May 29th will mark the last day of Rosalyn Raeford’s forty-three-year career at the Duke University Libraries (DUL). Ros is the Head of the Resource Description Department. The department is responsible for creating and stewarding the metadata that make discovery of library resources possible, as well as shelf preparation of physical materials. When Ros joined the Duke library staff in the late 1970s automation of library cataloging existed, but it was deep in the background. Its tangible output was the card catalog, local access points were added manually in aid of user discovery and access. As time and Ros’s career went on, the interplay between the technological and the manual trended more and more toward automation. Yet, a lot of manual work was still involved in cataloging, as catalogers worked on printouts that were then converted to computer format through data input. During these years of change, Ros was there not only to witness, but to shape the trajectory of DUL’s approach to resource description.
Ros began her career as a clerk-typist responsible for typing local access points, such as call numbers, on printed cards. This regularly entailed typing unique access points per title on multiple cards. Though critical to the user experience, it was not the most enlivening work. Ros always found ways to make it fun, for herself and her colleagues.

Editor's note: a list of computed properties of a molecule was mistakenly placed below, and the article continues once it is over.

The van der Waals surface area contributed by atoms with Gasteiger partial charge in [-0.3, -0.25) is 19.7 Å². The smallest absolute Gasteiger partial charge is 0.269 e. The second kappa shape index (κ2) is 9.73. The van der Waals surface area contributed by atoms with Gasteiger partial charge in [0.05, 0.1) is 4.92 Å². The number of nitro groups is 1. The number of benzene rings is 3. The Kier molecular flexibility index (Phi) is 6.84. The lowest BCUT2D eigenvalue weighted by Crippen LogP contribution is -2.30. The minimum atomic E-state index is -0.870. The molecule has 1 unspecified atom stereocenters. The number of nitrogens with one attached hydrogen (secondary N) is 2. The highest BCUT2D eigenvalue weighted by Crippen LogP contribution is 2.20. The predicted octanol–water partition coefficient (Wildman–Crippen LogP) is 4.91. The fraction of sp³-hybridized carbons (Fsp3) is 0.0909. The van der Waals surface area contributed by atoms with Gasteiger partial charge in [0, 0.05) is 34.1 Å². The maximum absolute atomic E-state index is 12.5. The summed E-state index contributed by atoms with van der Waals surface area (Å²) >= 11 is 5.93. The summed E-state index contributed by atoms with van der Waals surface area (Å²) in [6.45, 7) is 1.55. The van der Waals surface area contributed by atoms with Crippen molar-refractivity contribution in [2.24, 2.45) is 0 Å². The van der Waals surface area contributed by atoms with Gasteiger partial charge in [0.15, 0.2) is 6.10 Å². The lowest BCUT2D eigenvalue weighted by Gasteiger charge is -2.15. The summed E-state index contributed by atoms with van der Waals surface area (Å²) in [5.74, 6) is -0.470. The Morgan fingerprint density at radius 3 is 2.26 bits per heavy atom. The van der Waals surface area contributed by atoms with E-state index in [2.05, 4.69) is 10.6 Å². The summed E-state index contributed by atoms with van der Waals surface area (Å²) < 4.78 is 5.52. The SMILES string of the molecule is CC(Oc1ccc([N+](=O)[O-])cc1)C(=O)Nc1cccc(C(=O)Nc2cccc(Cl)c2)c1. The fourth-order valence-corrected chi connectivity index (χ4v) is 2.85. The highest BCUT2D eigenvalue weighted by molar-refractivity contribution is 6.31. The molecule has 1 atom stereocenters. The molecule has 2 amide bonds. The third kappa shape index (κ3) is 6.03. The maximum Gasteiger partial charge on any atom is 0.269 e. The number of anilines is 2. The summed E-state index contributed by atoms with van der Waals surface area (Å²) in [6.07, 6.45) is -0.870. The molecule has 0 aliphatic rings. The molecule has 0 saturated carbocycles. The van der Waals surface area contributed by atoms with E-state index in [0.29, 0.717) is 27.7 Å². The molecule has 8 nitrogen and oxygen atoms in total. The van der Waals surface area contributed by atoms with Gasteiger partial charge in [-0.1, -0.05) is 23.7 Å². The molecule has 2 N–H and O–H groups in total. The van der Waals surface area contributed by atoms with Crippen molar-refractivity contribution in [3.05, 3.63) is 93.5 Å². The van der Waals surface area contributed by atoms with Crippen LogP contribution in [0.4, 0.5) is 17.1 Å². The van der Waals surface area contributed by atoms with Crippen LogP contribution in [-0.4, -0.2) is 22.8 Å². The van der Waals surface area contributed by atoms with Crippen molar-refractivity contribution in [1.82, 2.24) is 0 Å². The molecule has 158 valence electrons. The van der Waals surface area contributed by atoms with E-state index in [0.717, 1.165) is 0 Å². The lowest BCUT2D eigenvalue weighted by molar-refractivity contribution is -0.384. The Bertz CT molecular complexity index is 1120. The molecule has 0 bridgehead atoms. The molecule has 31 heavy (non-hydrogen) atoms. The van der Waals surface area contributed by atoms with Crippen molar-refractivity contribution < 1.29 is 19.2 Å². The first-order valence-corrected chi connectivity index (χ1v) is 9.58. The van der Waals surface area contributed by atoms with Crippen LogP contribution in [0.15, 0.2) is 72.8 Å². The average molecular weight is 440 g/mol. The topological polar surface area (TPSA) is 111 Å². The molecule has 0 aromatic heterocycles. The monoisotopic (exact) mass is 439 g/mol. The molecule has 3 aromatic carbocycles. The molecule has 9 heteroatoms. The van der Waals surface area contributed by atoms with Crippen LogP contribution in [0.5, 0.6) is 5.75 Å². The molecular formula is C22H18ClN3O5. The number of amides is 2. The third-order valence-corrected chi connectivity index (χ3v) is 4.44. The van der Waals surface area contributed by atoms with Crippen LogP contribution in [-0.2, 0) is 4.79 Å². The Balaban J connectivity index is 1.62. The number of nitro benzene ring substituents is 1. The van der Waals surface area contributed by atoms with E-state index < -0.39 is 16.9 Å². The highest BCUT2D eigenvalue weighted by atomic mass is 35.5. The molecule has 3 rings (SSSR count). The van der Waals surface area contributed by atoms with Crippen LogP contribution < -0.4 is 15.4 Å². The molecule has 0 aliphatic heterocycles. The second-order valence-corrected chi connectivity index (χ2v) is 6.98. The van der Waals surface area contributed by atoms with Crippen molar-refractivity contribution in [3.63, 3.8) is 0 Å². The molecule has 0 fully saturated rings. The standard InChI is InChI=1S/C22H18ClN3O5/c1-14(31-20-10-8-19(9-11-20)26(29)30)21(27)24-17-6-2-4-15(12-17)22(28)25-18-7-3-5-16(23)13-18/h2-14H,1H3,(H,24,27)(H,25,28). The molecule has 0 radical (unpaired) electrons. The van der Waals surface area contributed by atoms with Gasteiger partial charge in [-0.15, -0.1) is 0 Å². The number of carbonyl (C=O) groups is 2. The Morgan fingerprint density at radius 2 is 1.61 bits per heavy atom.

Next for Ros was working with the Demand Cataloging team. This group managed a huge backlog of books by boxing them for storage, creating a paper trail on boxes and on catalog cards, and retrieving titles for cataloging when library users requested (or demanded) a title. Think a very low-tech Library Service Center. Ros really began enjoying her job when she became a copy cataloger, working directly with materials to assign call numbers, and then moving onto subject heading work. Ros remembers that the more complicated an item was, the more she enjoyed it.
About eight years after Ros joined the library staff, at around the time computers first became part of cataloging, Ros became the supervisor of the Pre-Cataloging team. It was in supervisory work that she found her “true love.” This true love encompassed both people and process, and that is where the magic happened. Ros saw opportunities for workflow efficiencies that leveraged both available technology and the skills of her colleagues. An early efficiency that Ros envisioned and worked with colleagues to realize was automation of call number creation for copy cataloging. Cataloging work was done exclusively in a DOS environment with command prompts. Another efficiency that Ros conceived of was cataloging in a Windows environment. She and a colleague designed a Windows-based system that a third colleague programmed. Thus, the Cat Editor was born.